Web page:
- Database schema: See Development policy#Database patches. If your code requires a schema change (e.g. a new column on an existing table) either for core or an extension, keep in mind the schema change may happen only years later on the Wikimedia cluster. If at all possible, avoid schema changes.
- Compatibility: Your extension must be compatible with all extensions deployed on the Wikimedia cluster. See #Compatibility with other deployed extensions below for specific issues.
- Hosting a test version: Cloud VPS projects can be used to host test wikis with your extension installed for testing and demonstrations. See the Cloud Services Getting Started guide for more information.
- Add your extension to Developers/Maintainers and indicate who the maintainers are.
- Get initial code reviews: Try to get some trusted and established MediaWiki developers to follow your project in Gerrit and to look over your code and point out any flaws in it. If you do not have any particular developers in mind, ask in IRC or on the developers' mailing lists. Tell them you're following this guide so they can look for things that would block deployment.
Once above steps are done, consider getting community support for your idea:
- Community support can be shown by having an active discussion on the need of the extension on a wiki and documenting the responses. If there is no active community support, support can be built through discussions and proposals.
- Post your idea to the wikitech-l mailing list to get feedback from experienced developers and Wikimedians. People may point you to another extension that is already in use whose functionality duplicates what you want, or could be easily extended to do what you want. In that case, you should use Git to work on the extension that is already in use.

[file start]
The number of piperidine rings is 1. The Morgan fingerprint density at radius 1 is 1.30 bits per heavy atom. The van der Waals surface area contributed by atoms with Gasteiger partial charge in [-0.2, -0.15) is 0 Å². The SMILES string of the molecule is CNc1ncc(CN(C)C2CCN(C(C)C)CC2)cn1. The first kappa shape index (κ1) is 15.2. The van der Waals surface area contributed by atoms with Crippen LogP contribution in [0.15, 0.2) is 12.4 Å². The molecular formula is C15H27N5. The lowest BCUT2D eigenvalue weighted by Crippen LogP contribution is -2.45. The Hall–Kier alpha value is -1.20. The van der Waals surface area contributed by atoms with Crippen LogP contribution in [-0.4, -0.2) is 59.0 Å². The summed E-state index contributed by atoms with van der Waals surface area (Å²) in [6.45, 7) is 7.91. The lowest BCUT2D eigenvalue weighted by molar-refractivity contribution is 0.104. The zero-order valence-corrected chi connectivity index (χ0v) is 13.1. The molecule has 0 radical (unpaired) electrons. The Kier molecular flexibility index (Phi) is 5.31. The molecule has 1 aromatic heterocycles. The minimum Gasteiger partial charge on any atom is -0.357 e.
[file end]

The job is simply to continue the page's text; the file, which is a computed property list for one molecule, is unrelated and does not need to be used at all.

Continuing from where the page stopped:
- Communicate your ideas and plans to affected wikis to garner both support, suggestions, and other feedback.
- To make the below steps easier and faster for the reviewers, you are also encouraged to create a MW-Vagrant role for the extension.
If you have followed the advice above and the feedback given by early reviewers closely, you should have less problems with the next steps.
Preparing for deployment
- Create a production deployment tracking task within Phabricator (in the #Wikimedia-Extension-setup and #Wikimedia-Extension-Review-Queue projects) to get an extension into the review queue. This task should only concern deployment itself. Any issues which block deployment should be separate subtasks (listed under "Task Graph") that block this parent task.
- Your deployment tracking bug should point to on-wiki community consensus (and/or community support/desire) for having the extension installed on a particular wiki, if applicable.
- Request and incorporate feedback from the following reviews. These can be included as a "checklist" within the production deployment tracking task's description, (e.g. phab:T190716) or as substasks of the production deployment tracking task. Also note that not every review listed below is a hard requirement for production deployment and that there is no specific order of reviews which need be followed.